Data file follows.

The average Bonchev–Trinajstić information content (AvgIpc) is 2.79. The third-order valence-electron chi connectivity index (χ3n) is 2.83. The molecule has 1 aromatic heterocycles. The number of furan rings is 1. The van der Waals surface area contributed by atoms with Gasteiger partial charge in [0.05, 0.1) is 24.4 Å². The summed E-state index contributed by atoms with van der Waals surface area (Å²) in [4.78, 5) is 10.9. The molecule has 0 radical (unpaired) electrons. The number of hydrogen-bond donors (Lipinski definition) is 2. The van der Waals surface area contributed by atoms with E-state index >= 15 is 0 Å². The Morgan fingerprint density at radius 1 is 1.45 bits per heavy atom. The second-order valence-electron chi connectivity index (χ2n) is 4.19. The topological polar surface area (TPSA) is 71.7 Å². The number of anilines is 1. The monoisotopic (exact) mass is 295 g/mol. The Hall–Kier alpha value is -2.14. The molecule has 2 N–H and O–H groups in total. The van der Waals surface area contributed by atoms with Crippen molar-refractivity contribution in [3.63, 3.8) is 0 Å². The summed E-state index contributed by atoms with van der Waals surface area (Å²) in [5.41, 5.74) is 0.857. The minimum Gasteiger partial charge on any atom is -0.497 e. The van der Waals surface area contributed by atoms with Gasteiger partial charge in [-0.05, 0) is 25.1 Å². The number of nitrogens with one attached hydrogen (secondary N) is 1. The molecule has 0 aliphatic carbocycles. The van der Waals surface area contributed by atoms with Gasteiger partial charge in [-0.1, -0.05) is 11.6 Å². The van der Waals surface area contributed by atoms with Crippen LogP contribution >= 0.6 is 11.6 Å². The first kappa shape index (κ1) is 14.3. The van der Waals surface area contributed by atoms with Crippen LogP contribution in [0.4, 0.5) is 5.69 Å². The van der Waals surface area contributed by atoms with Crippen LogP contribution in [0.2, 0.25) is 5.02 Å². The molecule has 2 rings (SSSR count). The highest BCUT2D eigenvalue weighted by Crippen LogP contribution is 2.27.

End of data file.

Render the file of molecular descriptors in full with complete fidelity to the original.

The average Bonchev–Trinajstić information content (AvgIpc) is 2.79. The third-order valence-electron chi connectivity index (χ3n) is 2.83. The molecule has 1 aromatic heterocycles. The number of furan rings is 1. The van der Waals surface area contributed by atoms with Gasteiger partial charge in [0.05, 0.1) is 24.4 Å². The summed E-state index contributed by atoms with van der Waals surface area (Å²) in [4.78, 5) is 10.9. The molecule has 0 radical (unpaired) electrons. The number of hydrogen-bond donors (Lipinski definition) is 2. The van der Waals surface area contributed by atoms with E-state index >= 15 is 0 Å². The Morgan fingerprint density at radius 1 is 1.45 bits per heavy atom. The second-order valence-electron chi connectivity index (χ2n) is 4.19. The topological polar surface area (TPSA) is 71.7 Å². The number of anilines is 1. The monoisotopic (exact) mass is 295 g/mol. The Hall–Kier alpha value is -2.14. The molecule has 2 N–H and O–H groups in total. The van der Waals surface area contributed by atoms with Crippen molar-refractivity contribution in [3.63, 3.8) is 0 Å². The summed E-state index contributed by atoms with van der Waals surface area (Å²) in [5.41, 5.74) is 0.857. The minimum Gasteiger partial charge on any atom is -0.497 e. The van der Waals surface area contributed by atoms with Gasteiger partial charge in [-0.05, 0) is 25.1 Å². The number of nitrogens with one attached hydrogen (secondary N) is 1. The molecule has 0 aliphatic carbocycles. The van der Waals surface area contributed by atoms with Gasteiger partial charge in [-0.1, -0.05) is 11.6 Å². The van der Waals surface area contributed by atoms with Crippen LogP contribution >= 0.6 is 11.6 Å². The first kappa shape index (κ1) is 14.3. The van der Waals surface area contributed by atoms with Crippen LogP contribution in [0.4, 0.5) is 5.69 Å². The van der Waals surface area contributed by atoms with Crippen LogP contribution in [0.2, 0.25) is 5.02 Å². The molecule has 2 rings (SSSR count). The highest BCUT2D eigenvalue weighted by Crippen LogP contribution is 2.27.